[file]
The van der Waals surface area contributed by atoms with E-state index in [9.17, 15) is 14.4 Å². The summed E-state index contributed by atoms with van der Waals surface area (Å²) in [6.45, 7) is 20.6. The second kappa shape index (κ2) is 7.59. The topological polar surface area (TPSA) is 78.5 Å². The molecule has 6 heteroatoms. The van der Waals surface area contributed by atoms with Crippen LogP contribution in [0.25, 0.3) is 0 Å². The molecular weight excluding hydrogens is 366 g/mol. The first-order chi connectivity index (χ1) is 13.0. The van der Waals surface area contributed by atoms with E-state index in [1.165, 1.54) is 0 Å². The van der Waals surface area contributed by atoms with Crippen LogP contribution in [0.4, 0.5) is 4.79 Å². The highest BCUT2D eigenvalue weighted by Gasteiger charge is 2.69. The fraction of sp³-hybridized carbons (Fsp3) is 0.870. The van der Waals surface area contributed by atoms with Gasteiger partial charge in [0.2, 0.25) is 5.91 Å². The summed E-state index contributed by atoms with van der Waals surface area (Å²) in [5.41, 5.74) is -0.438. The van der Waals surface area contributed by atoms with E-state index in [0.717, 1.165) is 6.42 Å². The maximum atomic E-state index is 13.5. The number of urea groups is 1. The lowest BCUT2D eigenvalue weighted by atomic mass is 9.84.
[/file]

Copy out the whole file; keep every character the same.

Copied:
The van der Waals surface area contributed by atoms with E-state index in [9.17, 15) is 14.4 Å². The summed E-state index contributed by atoms with van der Waals surface area (Å²) in [6.45, 7) is 20.6. The second kappa shape index (κ2) is 7.59. The topological polar surface area (TPSA) is 78.5 Å². The molecule has 6 heteroatoms. The van der Waals surface area contributed by atoms with Crippen LogP contribution in [0.25, 0.3) is 0 Å². The molecular weight excluding hydrogens is 366 g/mol. The first-order chi connectivity index (χ1) is 13.0. The van der Waals surface area contributed by atoms with E-state index in [1.165, 1.54) is 0 Å². The van der Waals surface area contributed by atoms with Crippen LogP contribution in [0.4, 0.5) is 4.79 Å². The highest BCUT2D eigenvalue weighted by Gasteiger charge is 2.69. The fraction of sp³-hybridized carbons (Fsp3) is 0.870. The van der Waals surface area contributed by atoms with Gasteiger partial charge in [0.2, 0.25) is 5.91 Å². The summed E-state index contributed by atoms with van der Waals surface area (Å²) in [5.41, 5.74) is -0.438. The van der Waals surface area contributed by atoms with E-state index in [0.717, 1.165) is 6.42 Å². The maximum atomic E-state index is 13.5. The number of urea groups is 1. The lowest BCUT2D eigenvalue weighted by atomic mass is 9.84.